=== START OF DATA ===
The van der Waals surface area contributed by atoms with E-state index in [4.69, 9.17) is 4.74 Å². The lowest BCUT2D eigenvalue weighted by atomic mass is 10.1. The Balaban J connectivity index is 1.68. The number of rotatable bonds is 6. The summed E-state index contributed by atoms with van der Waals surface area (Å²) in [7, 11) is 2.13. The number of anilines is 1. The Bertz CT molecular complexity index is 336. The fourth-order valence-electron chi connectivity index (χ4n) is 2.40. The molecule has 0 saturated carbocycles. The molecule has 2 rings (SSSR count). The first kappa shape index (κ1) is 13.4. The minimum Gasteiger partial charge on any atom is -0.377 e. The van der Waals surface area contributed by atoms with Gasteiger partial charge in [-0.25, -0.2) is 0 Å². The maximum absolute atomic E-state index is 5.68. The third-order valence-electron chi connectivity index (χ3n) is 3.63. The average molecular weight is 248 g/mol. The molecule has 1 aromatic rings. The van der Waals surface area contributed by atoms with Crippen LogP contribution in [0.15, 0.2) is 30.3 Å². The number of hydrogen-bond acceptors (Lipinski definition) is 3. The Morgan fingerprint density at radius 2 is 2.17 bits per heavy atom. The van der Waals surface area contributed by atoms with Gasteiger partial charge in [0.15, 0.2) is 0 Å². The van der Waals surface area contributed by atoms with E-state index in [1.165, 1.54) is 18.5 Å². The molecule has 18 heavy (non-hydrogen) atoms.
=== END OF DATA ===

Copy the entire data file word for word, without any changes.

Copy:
The van der Waals surface area contributed by atoms with E-state index in [4.69, 9.17) is 4.74 Å². The lowest BCUT2D eigenvalue weighted by atomic mass is 10.1. The Balaban J connectivity index is 1.68. The number of rotatable bonds is 6. The summed E-state index contributed by atoms with van der Waals surface area (Å²) in [7, 11) is 2.13. The number of anilines is 1. The Bertz CT molecular complexity index is 336. The fourth-order valence-electron chi connectivity index (χ4n) is 2.40. The molecule has 0 saturated carbocycles. The molecule has 2 rings (SSSR count). The first kappa shape index (κ1) is 13.4. The minimum Gasteiger partial charge on any atom is -0.377 e. The van der Waals surface area contributed by atoms with Gasteiger partial charge in [-0.25, -0.2) is 0 Å². The maximum absolute atomic E-state index is 5.68. The third-order valence-electron chi connectivity index (χ3n) is 3.63. The average molecular weight is 248 g/mol. The molecule has 1 aromatic rings. The van der Waals surface area contributed by atoms with Crippen LogP contribution in [0.15, 0.2) is 30.3 Å². The number of hydrogen-bond acceptors (Lipinski definition) is 3. The Morgan fingerprint density at radius 2 is 2.17 bits per heavy atom. The van der Waals surface area contributed by atoms with Gasteiger partial charge in [0.15, 0.2) is 0 Å². The van der Waals surface area contributed by atoms with E-state index in [1.165, 1.54) is 18.5 Å². The molecule has 18 heavy (non-hydrogen) atoms.